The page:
Open Access Facilitates Data Discovery, Was Instrumental During the COVID-19 Pandemic and Grows in Usage for Reference, Journal Databases

Like Comment
  • According to a recent bioRxiv preprint, authored by Benjamin Tendler et al. and published on June 22, 2021, Open Access makes inroads in the brain research field via the UK-based Digital Brain Bank Open Access to the contents of this database provides curated and interactive access to high-resolution post-mortem neuroimaging datasets (NewsRX, 2021a).
  • In Turkey, the COVID-19 pandemic period has increased the awareness of Open Access among researchers, such as professors and lecturers. A survey study based on responses from 151 research participants has indicated that only 49% of local academics publish in Open Access journals, even though 75% of respondents were found to take regular recourse to Open Access article for research purposes. This can be indicative of structural barriers to a further adoption of Open Access in emerging markets (NewsRX, 2021b).
  • A review article has probed the relevance of Open Access for reference sources, such as scholarly encyclopedias, since it puts a stress on the need to remove the cost-related hurdles to basic knowledge. The pandemic period has accentuated subscription-based inequities in access to digital or print copies of scholarly materials. Conversely, Open Access to these materials is highly likely to increase their digital visibility and broad relevance, especially for specialist fields of research, such as musicology studies. In this respect, Subscribe-to-Open (S2O) models can be among the future avenues for the evolution of specialized encyclopedic resources, as they can facilitate the conversion of existing publication series into Open Access (NewsRX, 2021d).
  • As a recent psyArxiv preprint paper by Mike Morrison, Kelsey Merlo and Zach Woessner published on June 12, 2021, argues, preprints hosted at digital platforms can further increase the impact of scholarly conferences, which showcases the importance of Open Access for scientific research (NewsRX, 2021c).
  • Therefore, it is not inconceivable that the development of the Open Access sector can also facilitate changes in the academic value systems that scholarly publishing processes involve, such as in terms of impact factors applied to the evaluation of scholarly performance. Open Access may also contribute to the inclusion of underrepresented or marginalized groups into the global scientific community (NewsRX, 2021e).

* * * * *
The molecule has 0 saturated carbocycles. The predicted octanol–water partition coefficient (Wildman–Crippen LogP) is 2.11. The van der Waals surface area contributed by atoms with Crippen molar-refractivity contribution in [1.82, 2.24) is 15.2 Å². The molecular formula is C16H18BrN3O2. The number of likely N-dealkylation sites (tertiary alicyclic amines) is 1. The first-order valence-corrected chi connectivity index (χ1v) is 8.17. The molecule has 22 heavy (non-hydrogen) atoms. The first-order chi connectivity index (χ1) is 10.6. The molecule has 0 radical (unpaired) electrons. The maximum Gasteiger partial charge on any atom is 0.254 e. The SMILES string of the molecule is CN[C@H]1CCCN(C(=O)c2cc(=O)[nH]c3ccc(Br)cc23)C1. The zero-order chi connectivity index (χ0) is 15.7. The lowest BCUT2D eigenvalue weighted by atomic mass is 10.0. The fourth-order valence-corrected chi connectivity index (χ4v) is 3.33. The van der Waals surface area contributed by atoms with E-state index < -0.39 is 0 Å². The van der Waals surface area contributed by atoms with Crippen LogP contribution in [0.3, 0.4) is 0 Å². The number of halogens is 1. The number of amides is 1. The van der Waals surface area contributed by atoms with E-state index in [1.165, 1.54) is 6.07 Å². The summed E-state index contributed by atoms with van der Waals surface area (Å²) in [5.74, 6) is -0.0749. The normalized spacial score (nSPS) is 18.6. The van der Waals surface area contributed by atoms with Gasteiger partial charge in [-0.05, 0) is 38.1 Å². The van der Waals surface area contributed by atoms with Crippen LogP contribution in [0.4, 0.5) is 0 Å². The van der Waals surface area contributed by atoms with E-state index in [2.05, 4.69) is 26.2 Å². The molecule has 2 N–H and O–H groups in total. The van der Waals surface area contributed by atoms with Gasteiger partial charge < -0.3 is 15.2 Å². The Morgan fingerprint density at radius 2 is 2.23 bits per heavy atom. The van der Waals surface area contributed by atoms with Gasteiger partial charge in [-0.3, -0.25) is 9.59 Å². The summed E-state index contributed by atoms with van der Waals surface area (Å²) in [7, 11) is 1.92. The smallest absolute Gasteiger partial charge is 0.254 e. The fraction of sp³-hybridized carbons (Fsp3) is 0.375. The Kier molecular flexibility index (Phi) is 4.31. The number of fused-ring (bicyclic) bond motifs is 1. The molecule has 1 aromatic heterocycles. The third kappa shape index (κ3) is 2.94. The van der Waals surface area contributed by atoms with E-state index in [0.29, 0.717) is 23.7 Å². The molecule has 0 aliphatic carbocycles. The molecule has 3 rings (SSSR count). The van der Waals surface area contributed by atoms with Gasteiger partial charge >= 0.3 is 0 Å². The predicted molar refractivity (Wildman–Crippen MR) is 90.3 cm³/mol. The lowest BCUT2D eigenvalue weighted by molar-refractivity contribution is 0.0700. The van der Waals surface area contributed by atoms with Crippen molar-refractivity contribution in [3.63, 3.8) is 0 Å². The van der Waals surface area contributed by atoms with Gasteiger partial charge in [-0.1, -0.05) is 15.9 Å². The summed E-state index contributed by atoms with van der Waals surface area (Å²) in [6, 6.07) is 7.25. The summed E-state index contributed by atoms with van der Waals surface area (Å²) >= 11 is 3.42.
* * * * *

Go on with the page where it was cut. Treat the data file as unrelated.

By Pablo Markin


References

NewsRX. (2021a). "The Digital Brain Bank: an open access platform for post-mortem datasets." Life Science Weekly, 6 July 2021, p. 6956. Gale Academic OneFile, https://link.gale.com/apps/doc/A667361080/AONE?u=lirn17237&sid=bookmark-AONE&xid=a637f3fa. Accessed 8 July 2021.

NewsRX. (2021b). "Findings on COVID-19 Detailed by Investigators at Munzur University (Academicians' Awareness, Attitude, and Use of Open Access During the Covid-19 Pandemic)." Medical Letter on the CDC & FDA, 4 July 2021, p. 357. Gale Academic OneFile, https://link.gale.com/apps/doc/A666623521/AONE?u=lirn17237&sid=bookmark-AONE&xid=ab2d25a9. Accessed 8 July 2021.

NewsRX. (2021c). "How to boost the impact of scientific conferences." Psychology & Psychiatry Journal, 3 July 2021, p. 469. Gale Academic OneFile, https://link.gale.com/apps/doc/A666635421/AONE?u=lirn17237&sid=bookmark-AONE&xid=92217927. Accessed 8 July 2021.

NewsRX. (2021d). "New Findings from Emory University in CDC and FDA Provides New Insights (An Open Access Scholarly Encyclopedia for Music: a Call To Action)." Medical Letter on the CDC & FDA, 4 July 2021, p. 1406. Gale Academic OneFile, https://link.gale.com/apps/doc/A666623849/AONE?u=lirn17237&sid=bookmark-AONE&xid=6589a0a2. Accessed 8 July 2021.

NewsRX. (2021e). "A push for a shift in the value system that defines 'impact' and 'success'." Medical Letter on the CDC & FDA, 4 July 2021, p. 1299. Gale Academic OneFile, https://link.gale.com/apps/doc/A666623149/AONE?u=lirn17237&sid=bookmark-AONE&xid=7c177df3. Accessed 8 July 2021.

 


Featured Image Credits: Embryo architecture in seed (a) by Lara Demonsais, University of Geneva, Switzerland, April 16, 2018 | © Courtesy of Lara Demonsais /SNSF Scientific Image Competition /Flickr.

Pablo Markin

Community Manager, Open Research Community